Lolth has a meager 66 hit points, but the text points out that she has a high armor class so her low hit points aren't a big deal. Well, I beg to differ. My group beat the bejeezus out of her in no time way back when - of course I was a kid and ran her very poorly. Her armor class is a -10, which in D&D Next terms is an AC 30.
|Forsooth! Who doth urinate in mine bathing pool?!|
There's a fun drawing of Loki messing with Thor. It's always interesting to see alternate depictions of these guys, when we are so used to the Marvel Comics versions. In the game, if you look at Loki for 3 rounds, you can no longer save vs. his suggestions or charms. He also has magic boots that combine the effects of water walking, flying, traveling and speed. So, yeah, dibs on the boots.
He's got red hair! He rides on a flying chariot pulled by two magical goats. That is awesome. He has a magic girdle called Meginjarder, which gives him the strength to wield his MIGHTY HAMMER. He also has a magic glove called Jarn Grieper which lets him hold the hammer when it is red hot and lets him attack three times per round. Speaking of Mjolnir, his magic hammer:
- It does 10-100 points of damage
- It can be thrown 200 yards and never misses
- It can cast up to 100 dice worth of lightning bolts per day, at your discretion. So, yeah, one bolt for 100d6 will do nicely!
- You need a STR of 25 to lift it (or be pure of heart like Captain America, right?)
- If you try to cast a lightning bolt on the wielder, it is turned back on the caster. I say thee nay!
Fun fact: Thor's goats are often eaten by his friends. They magically regenerate in the morning sun. "Come on guys, who ate my goats?" One is black and one is white.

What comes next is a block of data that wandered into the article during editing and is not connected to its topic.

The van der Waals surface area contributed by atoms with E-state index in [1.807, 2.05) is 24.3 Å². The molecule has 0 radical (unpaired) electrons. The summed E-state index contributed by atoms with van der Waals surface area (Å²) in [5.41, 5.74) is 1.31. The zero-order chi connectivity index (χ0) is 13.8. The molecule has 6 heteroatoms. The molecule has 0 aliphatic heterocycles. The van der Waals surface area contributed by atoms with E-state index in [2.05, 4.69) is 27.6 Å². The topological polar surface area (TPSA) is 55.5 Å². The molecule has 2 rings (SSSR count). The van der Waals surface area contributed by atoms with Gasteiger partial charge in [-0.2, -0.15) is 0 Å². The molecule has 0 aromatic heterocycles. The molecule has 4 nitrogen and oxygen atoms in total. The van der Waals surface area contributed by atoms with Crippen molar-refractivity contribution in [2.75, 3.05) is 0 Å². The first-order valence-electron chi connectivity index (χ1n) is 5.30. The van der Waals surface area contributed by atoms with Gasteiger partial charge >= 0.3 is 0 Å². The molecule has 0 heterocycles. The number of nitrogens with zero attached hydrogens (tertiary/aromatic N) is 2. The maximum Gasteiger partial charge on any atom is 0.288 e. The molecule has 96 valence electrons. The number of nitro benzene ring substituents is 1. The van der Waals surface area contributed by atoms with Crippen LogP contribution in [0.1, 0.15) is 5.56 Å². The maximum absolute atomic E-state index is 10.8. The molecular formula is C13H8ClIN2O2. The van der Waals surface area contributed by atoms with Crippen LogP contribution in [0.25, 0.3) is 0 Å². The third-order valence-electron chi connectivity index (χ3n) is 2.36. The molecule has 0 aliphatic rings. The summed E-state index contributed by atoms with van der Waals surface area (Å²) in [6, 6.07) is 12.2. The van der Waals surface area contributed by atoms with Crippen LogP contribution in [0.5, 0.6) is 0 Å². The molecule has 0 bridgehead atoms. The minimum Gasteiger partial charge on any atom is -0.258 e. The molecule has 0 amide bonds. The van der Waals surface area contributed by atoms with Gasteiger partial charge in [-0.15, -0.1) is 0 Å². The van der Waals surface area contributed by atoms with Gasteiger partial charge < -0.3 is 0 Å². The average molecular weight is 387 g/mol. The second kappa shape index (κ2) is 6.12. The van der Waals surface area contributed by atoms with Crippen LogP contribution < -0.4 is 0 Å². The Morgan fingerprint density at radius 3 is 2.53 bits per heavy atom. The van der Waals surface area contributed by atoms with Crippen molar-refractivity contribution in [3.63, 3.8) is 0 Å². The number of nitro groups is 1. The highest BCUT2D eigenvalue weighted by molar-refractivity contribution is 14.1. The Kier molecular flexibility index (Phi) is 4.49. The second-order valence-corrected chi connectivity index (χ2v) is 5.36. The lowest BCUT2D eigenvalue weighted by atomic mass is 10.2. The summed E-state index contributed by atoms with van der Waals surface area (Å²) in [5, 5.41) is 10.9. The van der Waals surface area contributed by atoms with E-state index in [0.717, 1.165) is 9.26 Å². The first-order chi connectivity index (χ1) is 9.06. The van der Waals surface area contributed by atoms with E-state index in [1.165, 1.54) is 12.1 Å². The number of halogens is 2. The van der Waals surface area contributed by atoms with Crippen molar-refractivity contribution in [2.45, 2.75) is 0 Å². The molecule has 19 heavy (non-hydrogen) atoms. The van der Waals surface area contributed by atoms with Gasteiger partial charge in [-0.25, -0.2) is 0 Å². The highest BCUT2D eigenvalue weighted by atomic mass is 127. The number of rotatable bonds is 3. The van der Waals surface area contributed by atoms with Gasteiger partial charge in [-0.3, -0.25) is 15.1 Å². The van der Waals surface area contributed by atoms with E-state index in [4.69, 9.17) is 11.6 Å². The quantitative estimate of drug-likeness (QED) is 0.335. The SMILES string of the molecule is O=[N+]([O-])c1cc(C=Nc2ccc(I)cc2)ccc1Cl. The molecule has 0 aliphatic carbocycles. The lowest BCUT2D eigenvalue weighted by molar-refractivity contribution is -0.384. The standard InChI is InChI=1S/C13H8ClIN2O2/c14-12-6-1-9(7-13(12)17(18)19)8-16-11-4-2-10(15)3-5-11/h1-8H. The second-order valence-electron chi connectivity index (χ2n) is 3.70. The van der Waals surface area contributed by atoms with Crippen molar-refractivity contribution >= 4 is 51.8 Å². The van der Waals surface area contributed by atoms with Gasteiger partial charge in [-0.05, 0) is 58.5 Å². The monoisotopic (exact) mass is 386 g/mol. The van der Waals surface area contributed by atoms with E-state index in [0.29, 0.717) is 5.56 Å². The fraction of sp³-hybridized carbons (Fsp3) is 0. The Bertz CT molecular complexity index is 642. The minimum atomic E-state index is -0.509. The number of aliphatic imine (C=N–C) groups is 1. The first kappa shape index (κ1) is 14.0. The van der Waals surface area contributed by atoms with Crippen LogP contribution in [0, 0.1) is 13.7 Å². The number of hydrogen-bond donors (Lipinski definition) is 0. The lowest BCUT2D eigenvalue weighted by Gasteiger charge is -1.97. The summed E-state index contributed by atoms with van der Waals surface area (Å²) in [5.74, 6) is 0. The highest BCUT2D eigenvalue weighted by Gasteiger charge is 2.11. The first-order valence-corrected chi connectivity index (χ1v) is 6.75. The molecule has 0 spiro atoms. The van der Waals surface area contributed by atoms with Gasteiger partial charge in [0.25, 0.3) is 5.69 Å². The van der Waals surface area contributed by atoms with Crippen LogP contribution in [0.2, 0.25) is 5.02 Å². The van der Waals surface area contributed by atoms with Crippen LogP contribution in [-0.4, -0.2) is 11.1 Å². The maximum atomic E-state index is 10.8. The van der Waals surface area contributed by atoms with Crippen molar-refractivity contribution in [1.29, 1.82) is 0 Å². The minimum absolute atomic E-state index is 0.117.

The back of the book has a very cool section on the planes of existence, full of weird diagrams smooshing all of the cosmologies into one cohesive whole.
I like the paraelemental planes, which I guess you could fold into the 4e "Elemental Chaos":
The Plane of Ice (where Air and Water meet)
The Plane of Dust (Where Air and Fire meet)
The Plane of Heat (Where Fire and Earth meet - lava)
The Plane of Vapor (where Earth and Water meet - wouldn't that be mud?) I wonder what you would find in the plane of vapor.. seems like a cool, under-utilized concept.
There's also details on an "Ether Cyclone", a twisting vortex with a cool chart to roll on. It can blow the PCs to another plane, or cause the heroes to be lost for 5-120 days. Makes me want to use the Ethereal Plane. Why is this not in the Manual of the Planes, though? Or is it?
There's similar details for the Astral Plane, with a chart detailing the consequences of a "Psychic Wind". It can blow you off course and send you to a different astral destination, or if you roll a 20 on the chart... it can cut the silver cords that link the heroes to the Prime Material and KILL THEM on a failed saving throw!
Then, this is the handiest thing ever... A random chart of the planes. I can think of five times I could have used this in a game right off the top of my head.
This final planar section alone makes this book worth having. Overall it is very useful and very inspiring. There is an insane amount of content and art packed into each page.
That's it for today. I have to prepare Dead in Thay for tonight's session. I'll probably blab all about it here tonight or tomorrow.